The Terrifying Realities of Flying Under the Influence (and the Consequences)
Arrests for DUI in Los Angeles and other venues occur with such frequency that they rarely make the news, unless the driver is a celebrity or unless an accident causes loss of life. What happens, though, when the stakes are much higher? What if the person under the influence is an airline pilot getting ready to fly a plane? In short, understandably, people panic…
On March 26th, an agent from the Transportation Security Administration spotted a pilot acting suspiciously at the Detroit Metropolitan Airport. Authorities gave him a breathalyzer test, and he reportedly failed. They arrested him, gave him a second breathalyzer test, which he supposedly failed again. This all occurred just a few minutes before the scheduled takeoff of a flight on which the accused man was supposed to serve as co-pilot.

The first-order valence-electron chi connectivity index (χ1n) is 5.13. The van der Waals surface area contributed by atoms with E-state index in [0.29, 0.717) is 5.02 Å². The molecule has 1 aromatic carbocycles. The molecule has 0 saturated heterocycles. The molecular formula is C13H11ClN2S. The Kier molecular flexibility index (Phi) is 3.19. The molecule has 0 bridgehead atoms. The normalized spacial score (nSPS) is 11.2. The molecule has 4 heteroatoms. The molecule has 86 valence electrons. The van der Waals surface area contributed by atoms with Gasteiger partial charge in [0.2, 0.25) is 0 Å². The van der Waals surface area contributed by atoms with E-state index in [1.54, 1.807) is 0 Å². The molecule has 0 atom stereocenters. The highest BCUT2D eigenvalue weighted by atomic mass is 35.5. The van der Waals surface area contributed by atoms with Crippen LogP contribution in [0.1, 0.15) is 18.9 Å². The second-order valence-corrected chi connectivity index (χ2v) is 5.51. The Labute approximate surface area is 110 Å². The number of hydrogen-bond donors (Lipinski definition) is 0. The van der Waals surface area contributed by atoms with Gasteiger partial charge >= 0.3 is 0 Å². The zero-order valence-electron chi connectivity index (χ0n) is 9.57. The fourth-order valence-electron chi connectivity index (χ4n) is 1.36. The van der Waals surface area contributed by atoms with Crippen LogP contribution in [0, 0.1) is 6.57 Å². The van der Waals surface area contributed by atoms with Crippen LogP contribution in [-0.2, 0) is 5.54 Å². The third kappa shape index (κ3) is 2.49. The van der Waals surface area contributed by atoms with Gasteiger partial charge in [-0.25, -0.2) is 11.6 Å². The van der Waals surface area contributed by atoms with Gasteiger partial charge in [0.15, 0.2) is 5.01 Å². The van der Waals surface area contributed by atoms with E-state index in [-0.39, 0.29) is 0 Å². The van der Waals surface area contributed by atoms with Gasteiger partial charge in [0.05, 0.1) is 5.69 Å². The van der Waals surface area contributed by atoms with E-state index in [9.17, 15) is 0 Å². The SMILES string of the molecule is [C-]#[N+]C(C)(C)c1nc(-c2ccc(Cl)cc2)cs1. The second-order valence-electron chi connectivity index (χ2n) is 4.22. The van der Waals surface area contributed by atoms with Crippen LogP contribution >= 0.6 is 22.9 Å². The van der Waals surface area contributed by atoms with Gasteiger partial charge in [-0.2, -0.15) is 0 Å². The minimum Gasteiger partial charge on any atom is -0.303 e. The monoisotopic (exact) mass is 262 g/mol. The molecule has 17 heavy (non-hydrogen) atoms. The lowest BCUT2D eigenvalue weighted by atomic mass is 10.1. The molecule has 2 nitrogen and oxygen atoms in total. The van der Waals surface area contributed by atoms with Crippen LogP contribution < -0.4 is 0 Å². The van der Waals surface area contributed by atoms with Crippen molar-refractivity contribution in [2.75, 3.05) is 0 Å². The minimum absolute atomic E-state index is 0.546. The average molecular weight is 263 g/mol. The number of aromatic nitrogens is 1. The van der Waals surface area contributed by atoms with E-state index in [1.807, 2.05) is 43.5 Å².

The Federal Aviation Administration’s rules for blood alcohol content are much more stringent than state laws for DUI. They apply to all pilots, from those controlling massive commercial jets to those piloting single engine aircraft.
One FAA rule is an eight-hour “bottle to throttle” requirement; pilots have to stop drinking at least eight hours before they enter the cockpit. According to the FAA, many airlines require a longer 12-hour waiting period.